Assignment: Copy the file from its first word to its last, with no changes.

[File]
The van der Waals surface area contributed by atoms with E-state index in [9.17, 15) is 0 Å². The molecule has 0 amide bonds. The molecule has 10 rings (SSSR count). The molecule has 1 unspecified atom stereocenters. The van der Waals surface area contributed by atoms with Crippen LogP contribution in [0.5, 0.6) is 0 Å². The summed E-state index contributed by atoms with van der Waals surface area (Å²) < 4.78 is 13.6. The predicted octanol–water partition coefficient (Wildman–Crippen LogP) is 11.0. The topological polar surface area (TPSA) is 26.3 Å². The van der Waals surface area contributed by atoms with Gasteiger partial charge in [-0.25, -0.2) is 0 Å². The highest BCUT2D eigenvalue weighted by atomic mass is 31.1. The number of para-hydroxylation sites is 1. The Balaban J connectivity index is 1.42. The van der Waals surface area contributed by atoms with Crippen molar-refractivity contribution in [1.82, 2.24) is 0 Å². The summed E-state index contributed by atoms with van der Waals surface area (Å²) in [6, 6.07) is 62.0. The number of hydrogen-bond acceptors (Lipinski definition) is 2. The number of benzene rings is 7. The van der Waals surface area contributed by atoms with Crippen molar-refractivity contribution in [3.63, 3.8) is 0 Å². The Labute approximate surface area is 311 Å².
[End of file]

The van der Waals surface area contributed by atoms with E-state index in [9.17, 15) is 0 Å². The molecule has 0 amide bonds. The molecule has 10 rings (SSSR count). The molecule has 1 unspecified atom stereocenters. The van der Waals surface area contributed by atoms with Crippen LogP contribution in [0.5, 0.6) is 0 Å². The summed E-state index contributed by atoms with van der Waals surface area (Å²) < 4.78 is 13.6. The predicted octanol–water partition coefficient (Wildman–Crippen LogP) is 11.0. The topological polar surface area (TPSA) is 26.3 Å². The van der Waals surface area contributed by atoms with Gasteiger partial charge in [-0.25, -0.2) is 0 Å². The highest BCUT2D eigenvalue weighted by atomic mass is 31.1. The number of para-hydroxylation sites is 1. The Balaban J connectivity index is 1.42. The van der Waals surface area contributed by atoms with Crippen molar-refractivity contribution in [1.82, 2.24) is 0 Å². The summed E-state index contributed by atoms with van der Waals surface area (Å²) in [6, 6.07) is 62.0. The number of hydrogen-bond acceptors (Lipinski definition) is 2. The number of benzene rings is 7. The van der Waals surface area contributed by atoms with Crippen molar-refractivity contribution in [3.63, 3.8) is 0 Å². The Labute approximate surface area is 311 Å².